It took over two million years for Earth’s population to reach one billion, but only 200 years for the figure to top seven billion. By the end of 2020, it stood at almost 7.8 billion and continues to climb.
Sustainably feeding such enormous numbers of people has become one of the most difficult challenges of the 21st century. Countries everywhere strive for food security by seeking the best possible methods of production to ensure not only quantity but also quality from their farmers, all while protecting the environment and helping to combat climate change.
With a history of globally recognized and respected agricultural innovation, Canada can play a leading role in meeting the world’s food needs, says Pierre Petelle, president and CEO of CropLife Canada, whose members include companies that develop new crop protection tools and seed innovations.
One of the tools that can contribute is gene editing, the same technology that is being used to help cure or prevent disease in humans. It is being applied to agriculture to help plants resist disease, adapt to flooding or drought, and improve the quality and quantity of the food supply.
Mr. Petelle says that while gene-edited crops and genetically modified organisms (GMOs) are both important advancements in plant breeding, they are different. GMOs often include DNA from another organism, whereas gene editing allows scientists to work within a plant’s own genetic code.
“Through gene editing, scientists can make precise, targeted changes to plants’ specific DNA sequence that mirror what could occur either in nature or through traditional plant breeding, but in a more efficient way,” he says.
Mr. Petelle points out that CRISPR (clustered regularly interspaced short palindromic repeats), one of the tools used in gene editing, holds such potential that the scientists who discovered it – Emmanuelle Charpentier of the Max Planck Unit for the Science of Pathogens in Berlin, Germany, and Jennifer A. Doudna of the University of California in Berkeley – were awarded the 2020 Nobel Prize for Chemistry.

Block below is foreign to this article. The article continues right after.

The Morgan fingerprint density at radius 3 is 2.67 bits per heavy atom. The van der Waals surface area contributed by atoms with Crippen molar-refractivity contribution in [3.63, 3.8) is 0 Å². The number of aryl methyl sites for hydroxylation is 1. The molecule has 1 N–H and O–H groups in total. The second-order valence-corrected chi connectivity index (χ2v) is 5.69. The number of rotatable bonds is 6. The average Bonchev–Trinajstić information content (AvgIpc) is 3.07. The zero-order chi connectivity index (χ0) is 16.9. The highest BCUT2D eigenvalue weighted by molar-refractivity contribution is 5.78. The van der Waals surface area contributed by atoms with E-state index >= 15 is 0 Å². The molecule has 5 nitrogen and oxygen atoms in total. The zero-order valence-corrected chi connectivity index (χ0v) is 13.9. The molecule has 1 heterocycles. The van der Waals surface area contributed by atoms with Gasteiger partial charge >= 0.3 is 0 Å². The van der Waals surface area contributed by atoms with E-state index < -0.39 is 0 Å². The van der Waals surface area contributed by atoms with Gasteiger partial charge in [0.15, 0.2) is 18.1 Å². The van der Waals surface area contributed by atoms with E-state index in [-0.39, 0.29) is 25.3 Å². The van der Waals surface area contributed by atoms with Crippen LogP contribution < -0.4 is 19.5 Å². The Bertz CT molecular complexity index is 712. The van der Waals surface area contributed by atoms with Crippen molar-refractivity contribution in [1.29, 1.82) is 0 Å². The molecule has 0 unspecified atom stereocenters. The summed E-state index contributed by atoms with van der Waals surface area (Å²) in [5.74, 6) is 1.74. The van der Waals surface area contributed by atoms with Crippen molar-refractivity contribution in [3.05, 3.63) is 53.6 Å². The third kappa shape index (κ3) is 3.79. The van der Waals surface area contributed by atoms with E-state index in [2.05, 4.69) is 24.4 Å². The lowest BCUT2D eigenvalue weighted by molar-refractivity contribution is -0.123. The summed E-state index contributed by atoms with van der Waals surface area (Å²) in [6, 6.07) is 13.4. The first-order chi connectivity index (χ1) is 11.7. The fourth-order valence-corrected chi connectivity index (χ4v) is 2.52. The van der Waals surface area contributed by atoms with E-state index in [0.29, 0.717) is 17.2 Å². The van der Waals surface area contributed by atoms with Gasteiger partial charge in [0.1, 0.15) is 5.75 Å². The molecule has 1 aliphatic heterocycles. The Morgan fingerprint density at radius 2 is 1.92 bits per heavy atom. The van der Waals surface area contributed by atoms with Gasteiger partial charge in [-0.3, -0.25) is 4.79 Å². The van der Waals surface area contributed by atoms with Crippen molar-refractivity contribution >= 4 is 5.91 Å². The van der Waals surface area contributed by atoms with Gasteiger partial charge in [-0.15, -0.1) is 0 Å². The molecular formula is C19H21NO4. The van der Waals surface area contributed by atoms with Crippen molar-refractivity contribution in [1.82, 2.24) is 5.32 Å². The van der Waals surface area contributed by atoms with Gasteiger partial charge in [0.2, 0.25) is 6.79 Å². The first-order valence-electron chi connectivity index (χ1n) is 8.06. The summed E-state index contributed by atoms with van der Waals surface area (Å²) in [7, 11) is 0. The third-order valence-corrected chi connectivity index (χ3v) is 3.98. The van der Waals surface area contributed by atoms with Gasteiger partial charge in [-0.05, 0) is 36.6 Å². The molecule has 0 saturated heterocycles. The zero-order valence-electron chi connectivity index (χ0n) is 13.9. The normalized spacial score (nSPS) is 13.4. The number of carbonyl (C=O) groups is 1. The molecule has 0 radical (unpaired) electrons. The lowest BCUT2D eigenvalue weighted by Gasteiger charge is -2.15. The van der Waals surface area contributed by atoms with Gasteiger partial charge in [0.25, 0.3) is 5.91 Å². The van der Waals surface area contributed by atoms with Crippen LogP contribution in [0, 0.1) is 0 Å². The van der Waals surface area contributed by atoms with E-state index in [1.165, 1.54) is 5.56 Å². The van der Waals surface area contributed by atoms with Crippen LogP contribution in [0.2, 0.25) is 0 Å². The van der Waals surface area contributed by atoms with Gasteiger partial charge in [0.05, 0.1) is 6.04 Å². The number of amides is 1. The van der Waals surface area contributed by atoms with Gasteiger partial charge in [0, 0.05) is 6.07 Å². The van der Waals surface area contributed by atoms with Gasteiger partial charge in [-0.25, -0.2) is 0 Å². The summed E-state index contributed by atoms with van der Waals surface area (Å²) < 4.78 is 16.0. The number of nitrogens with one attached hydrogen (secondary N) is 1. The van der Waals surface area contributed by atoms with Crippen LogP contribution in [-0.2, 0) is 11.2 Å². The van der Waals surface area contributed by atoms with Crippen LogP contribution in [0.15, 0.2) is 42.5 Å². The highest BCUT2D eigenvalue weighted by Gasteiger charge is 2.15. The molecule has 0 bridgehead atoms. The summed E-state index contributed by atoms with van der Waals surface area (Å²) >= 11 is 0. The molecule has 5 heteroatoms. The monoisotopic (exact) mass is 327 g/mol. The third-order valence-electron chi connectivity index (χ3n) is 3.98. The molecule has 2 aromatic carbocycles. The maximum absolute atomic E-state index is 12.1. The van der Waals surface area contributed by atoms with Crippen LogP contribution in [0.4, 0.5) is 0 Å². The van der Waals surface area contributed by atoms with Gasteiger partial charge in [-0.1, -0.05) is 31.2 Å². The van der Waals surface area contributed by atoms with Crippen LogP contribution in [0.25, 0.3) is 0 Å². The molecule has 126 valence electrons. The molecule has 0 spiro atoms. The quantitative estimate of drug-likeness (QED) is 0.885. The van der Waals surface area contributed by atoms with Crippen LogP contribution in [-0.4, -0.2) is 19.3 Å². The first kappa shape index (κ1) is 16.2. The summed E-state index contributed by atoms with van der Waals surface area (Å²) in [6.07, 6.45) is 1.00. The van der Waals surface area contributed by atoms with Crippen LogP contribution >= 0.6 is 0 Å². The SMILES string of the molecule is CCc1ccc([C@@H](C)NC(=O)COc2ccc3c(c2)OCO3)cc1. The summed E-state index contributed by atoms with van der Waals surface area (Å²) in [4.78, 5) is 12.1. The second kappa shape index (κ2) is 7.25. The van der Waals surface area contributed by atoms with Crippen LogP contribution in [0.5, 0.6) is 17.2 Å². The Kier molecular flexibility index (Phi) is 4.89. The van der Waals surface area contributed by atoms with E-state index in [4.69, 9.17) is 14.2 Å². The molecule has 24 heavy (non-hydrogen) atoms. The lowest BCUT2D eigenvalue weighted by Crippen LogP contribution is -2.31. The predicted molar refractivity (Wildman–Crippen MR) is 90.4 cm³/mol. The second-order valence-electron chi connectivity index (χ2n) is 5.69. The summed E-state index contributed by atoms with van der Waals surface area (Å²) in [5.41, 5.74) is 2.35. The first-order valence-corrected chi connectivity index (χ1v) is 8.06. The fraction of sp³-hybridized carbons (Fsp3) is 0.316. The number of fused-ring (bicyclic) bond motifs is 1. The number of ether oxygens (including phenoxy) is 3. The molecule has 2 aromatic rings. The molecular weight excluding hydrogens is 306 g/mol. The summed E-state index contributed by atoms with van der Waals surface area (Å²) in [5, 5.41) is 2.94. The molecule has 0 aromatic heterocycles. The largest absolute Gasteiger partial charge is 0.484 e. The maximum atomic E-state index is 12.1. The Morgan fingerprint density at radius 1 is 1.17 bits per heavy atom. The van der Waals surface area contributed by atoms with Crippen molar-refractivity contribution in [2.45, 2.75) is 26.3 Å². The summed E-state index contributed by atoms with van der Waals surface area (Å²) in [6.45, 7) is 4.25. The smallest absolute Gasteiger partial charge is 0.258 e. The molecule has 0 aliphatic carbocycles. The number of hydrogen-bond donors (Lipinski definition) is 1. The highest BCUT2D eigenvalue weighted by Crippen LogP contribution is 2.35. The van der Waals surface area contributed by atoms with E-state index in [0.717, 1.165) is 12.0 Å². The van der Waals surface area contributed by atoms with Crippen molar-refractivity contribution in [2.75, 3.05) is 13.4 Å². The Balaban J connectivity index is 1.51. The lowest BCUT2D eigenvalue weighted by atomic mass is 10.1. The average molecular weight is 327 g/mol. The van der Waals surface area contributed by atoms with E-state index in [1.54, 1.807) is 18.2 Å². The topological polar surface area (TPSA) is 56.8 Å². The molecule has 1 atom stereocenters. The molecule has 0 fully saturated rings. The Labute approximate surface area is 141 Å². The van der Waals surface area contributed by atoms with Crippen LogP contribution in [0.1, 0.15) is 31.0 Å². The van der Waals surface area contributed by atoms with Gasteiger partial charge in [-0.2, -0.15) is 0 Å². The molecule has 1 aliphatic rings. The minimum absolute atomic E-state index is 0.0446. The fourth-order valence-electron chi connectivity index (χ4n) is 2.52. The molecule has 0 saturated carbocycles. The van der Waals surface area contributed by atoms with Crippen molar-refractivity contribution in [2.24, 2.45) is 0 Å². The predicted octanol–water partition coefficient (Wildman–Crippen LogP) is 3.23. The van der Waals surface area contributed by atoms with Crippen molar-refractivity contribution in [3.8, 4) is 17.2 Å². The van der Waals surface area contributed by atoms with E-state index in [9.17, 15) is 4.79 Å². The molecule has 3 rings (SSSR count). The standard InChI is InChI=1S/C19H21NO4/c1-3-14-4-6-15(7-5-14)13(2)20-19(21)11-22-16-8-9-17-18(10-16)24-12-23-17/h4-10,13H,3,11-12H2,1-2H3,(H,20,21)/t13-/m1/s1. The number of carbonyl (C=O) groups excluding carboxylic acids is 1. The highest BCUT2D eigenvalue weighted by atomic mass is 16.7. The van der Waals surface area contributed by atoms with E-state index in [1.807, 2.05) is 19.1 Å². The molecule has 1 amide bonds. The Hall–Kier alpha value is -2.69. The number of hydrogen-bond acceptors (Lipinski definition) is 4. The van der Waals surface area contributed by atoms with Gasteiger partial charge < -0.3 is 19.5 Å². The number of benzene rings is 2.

“This technology allows researchers to make edits to specific pieces of DNA to add, remove or enhance a desired characteristic in the plant,” explains Mr. Petelle. “The cell’s genetic structure then repairs itself automatically using its natural healing process, resulting in the desired characteristic.”
Gene editing will allow the development of seeds that are best suited to changing growing conditions being brought about by climate change and help meet the growing global demand for food.
CropLife Canada’s role is to advocate for a regulatory environment that both protects human and environmental safety and encourages innovation and competitiveness.
“For Canada to achieve the Council on Economic Growth and the Agri-Food Economic Strategy Table’s ambitious target of $85-billion in agri-food exports and $140-billion in domestic production by 2025, we must ensure that Canada has enabling regulatory frameworks that create a world-leading climate for innovation and competitiveness,” says Mr. Petelle.
“We advocate for science-based regulations – both federally and provincially – that allow farmers access to the latest tools they need to safely and sustainably grow our food and compete on a global stage,” adds Mr. Petelle.
Brendan Byrne, chair of the board of directors of the Grain Farmers of Ontario – the province’s largest commodity organization, representing Ontario’s 28,000 barley, corn, oat, soybean and wheat farmers – says seed innovation helps keep Canadian farmers competitive.
“Seed technology has helped improve yields, which is incredibly important as farmers deal with variable markets for their crops,” he says. “If farmers in other countries have access to seed that will improve yield or fight disease, we need to ensure regulations are not standing in the way of Canadian farmers accessing those innovations.”
Gene-edited seeds can support sustainability and productivity by helping farmers plan for specific growing conditions such as soil type, changing weather patterns and water availability. They can also allow farmers to moderate their chemical use, which benefits the environment and reduces operating costs, adds Mr. Byrne.
However, farmers are concerned that Canada’s regulatory system has not kept pace with science and innovation.
“Canada is missing out on the environmental, health and economic benefits of seed innovation because of a regulatory system that is discouraging innovation and investment in this technology,” says Mr. Byrne. “Agriculture is asking for a clear, predictable regulatory program that is aligned with like-minded countries across the globe, and a more predictable regulatory model.”
For more information, visit https://croplife.ca
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